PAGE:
“Every natural or legal person is entitled to the peaceful enjoyment of his possessions. No one shall be deprived of his possessions except in the public interest and subject to the conditions provided for by law and by the general principles of international law.

The preceding provisions shall not, however, in any way impair the right of a State to enforce such laws as it deems necessary to control the use of property in accordance with the general interest or to secure the payment of taxes or other contributions or penalties.”

A.  Admissibility

1. Incompatibility ratione temporis with the provisions of the Convention

62.  The Government submitted that the alleged violation of the applicant's rights had originated in the 1977 decision to institute expropriation proceedings concerning her property. The works referred to in her application had been carried out in 1979. The application was therefore incompatible ratione temporis with the provisions of the Convention because the alleged violation had taken place before 10 October 1994, the date on which Poland ratified Protocol No. 1 to the Convention.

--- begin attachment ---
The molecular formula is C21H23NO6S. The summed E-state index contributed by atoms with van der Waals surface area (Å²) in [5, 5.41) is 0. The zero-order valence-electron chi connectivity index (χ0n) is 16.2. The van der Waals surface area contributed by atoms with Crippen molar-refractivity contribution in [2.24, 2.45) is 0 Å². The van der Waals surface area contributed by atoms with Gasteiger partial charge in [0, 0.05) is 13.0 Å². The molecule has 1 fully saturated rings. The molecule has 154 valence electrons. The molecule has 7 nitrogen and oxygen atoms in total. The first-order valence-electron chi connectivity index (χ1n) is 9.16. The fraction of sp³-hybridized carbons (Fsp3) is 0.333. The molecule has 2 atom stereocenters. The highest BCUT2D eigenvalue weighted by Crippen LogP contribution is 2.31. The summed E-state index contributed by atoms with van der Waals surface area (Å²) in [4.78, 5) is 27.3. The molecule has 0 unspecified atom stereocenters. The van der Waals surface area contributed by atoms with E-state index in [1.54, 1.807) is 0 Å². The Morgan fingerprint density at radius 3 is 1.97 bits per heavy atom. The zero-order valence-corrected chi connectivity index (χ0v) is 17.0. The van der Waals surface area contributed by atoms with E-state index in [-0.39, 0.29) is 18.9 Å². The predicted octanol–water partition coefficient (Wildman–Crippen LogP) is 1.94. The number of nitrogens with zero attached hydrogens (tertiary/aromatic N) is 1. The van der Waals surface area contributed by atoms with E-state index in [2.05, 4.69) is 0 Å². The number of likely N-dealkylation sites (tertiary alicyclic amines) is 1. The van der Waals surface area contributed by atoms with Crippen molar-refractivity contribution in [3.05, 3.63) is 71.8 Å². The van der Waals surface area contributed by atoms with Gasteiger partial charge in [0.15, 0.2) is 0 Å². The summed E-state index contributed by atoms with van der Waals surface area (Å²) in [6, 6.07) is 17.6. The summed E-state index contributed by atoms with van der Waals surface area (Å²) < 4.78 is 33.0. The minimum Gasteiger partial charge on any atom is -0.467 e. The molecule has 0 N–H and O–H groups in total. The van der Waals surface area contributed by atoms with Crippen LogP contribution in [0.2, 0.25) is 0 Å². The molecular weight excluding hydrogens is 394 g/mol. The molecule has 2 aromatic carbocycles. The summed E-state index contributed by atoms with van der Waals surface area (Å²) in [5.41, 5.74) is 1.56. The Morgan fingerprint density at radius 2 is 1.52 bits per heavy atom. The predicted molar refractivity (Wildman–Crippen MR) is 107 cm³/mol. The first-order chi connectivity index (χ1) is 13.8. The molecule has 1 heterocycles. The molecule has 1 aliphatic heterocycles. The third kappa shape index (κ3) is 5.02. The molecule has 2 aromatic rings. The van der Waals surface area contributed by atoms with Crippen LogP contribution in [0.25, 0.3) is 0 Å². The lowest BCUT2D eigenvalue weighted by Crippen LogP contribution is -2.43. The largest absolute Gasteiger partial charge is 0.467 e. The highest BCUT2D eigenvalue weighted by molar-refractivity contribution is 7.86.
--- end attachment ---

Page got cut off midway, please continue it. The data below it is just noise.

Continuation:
63.  The applicant disagreed. She argued that in the context of a continuing violation of her right to the peaceful enjoyment of her possessions the events that had taken place before the date of ratification should be taken into account as a relevant background for the assessment of the facts of the case. In her case the 1977 decision announcing the future expropriation had been the root cause of all the subsequent developments. Moreover, in her case most of the facts which should be regarded as giving rise to further breaches of her right guaranteed by Article 1 of Protocol No. 1 to the Convention had occurred after 10 October 1994.